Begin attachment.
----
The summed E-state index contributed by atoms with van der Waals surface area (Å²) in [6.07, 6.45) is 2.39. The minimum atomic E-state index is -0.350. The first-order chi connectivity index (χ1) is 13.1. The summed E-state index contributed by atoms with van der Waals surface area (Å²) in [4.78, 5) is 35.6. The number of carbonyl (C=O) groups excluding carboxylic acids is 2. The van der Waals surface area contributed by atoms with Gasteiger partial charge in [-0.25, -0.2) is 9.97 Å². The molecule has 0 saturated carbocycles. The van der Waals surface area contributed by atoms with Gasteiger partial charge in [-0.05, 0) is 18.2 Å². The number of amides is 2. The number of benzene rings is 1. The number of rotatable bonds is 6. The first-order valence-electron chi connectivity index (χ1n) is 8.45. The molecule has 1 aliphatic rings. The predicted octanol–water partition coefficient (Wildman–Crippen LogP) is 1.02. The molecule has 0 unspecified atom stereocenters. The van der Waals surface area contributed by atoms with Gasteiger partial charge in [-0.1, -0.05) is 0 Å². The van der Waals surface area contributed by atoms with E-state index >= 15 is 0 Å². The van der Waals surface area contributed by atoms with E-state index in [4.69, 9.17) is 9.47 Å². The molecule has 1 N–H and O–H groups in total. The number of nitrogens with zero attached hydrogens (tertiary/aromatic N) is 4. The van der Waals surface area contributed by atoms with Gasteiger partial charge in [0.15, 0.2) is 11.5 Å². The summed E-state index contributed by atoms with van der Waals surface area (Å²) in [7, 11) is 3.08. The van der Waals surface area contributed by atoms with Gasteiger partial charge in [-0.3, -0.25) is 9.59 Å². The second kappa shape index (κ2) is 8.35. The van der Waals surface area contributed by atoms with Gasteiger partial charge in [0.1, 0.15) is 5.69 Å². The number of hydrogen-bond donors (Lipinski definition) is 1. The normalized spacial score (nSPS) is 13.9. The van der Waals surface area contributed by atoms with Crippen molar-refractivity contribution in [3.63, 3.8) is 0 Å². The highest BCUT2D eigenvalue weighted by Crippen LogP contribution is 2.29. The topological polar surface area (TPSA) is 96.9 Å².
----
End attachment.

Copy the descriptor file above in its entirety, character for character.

The summed E-state index contributed by atoms with van der Waals surface area (Å²) in [6.07, 6.45) is 2.39. The minimum atomic E-state index is -0.350. The first-order chi connectivity index (χ1) is 13.1. The summed E-state index contributed by atoms with van der Waals surface area (Å²) in [4.78, 5) is 35.6. The number of carbonyl (C=O) groups excluding carboxylic acids is 2. The van der Waals surface area contributed by atoms with Gasteiger partial charge in [-0.25, -0.2) is 9.97 Å². The molecule has 0 saturated carbocycles. The van der Waals surface area contributed by atoms with Gasteiger partial charge in [-0.05, 0) is 18.2 Å². The number of amides is 2. The number of benzene rings is 1. The number of rotatable bonds is 6. The first-order valence-electron chi connectivity index (χ1n) is 8.45. The molecule has 1 aliphatic rings. The predicted octanol–water partition coefficient (Wildman–Crippen LogP) is 1.02. The molecule has 0 unspecified atom stereocenters. The van der Waals surface area contributed by atoms with Gasteiger partial charge in [-0.1, -0.05) is 0 Å². The van der Waals surface area contributed by atoms with E-state index >= 15 is 0 Å². The van der Waals surface area contributed by atoms with E-state index in [4.69, 9.17) is 9.47 Å². The molecule has 1 N–H and O–H groups in total. The number of nitrogens with zero attached hydrogens (tertiary/aromatic N) is 4. The van der Waals surface area contributed by atoms with Gasteiger partial charge in [0.15, 0.2) is 11.5 Å². The summed E-state index contributed by atoms with van der Waals surface area (Å²) in [7, 11) is 3.08. The van der Waals surface area contributed by atoms with Gasteiger partial charge in [-0.3, -0.25) is 9.59 Å². The second kappa shape index (κ2) is 8.35. The van der Waals surface area contributed by atoms with Gasteiger partial charge in [0.1, 0.15) is 5.69 Å². The number of hydrogen-bond donors (Lipinski definition) is 1. The normalized spacial score (nSPS) is 13.9. The van der Waals surface area contributed by atoms with Crippen molar-refractivity contribution in [3.63, 3.8) is 0 Å². The highest BCUT2D eigenvalue weighted by Crippen LogP contribution is 2.29. The topological polar surface area (TPSA) is 96.9 Å².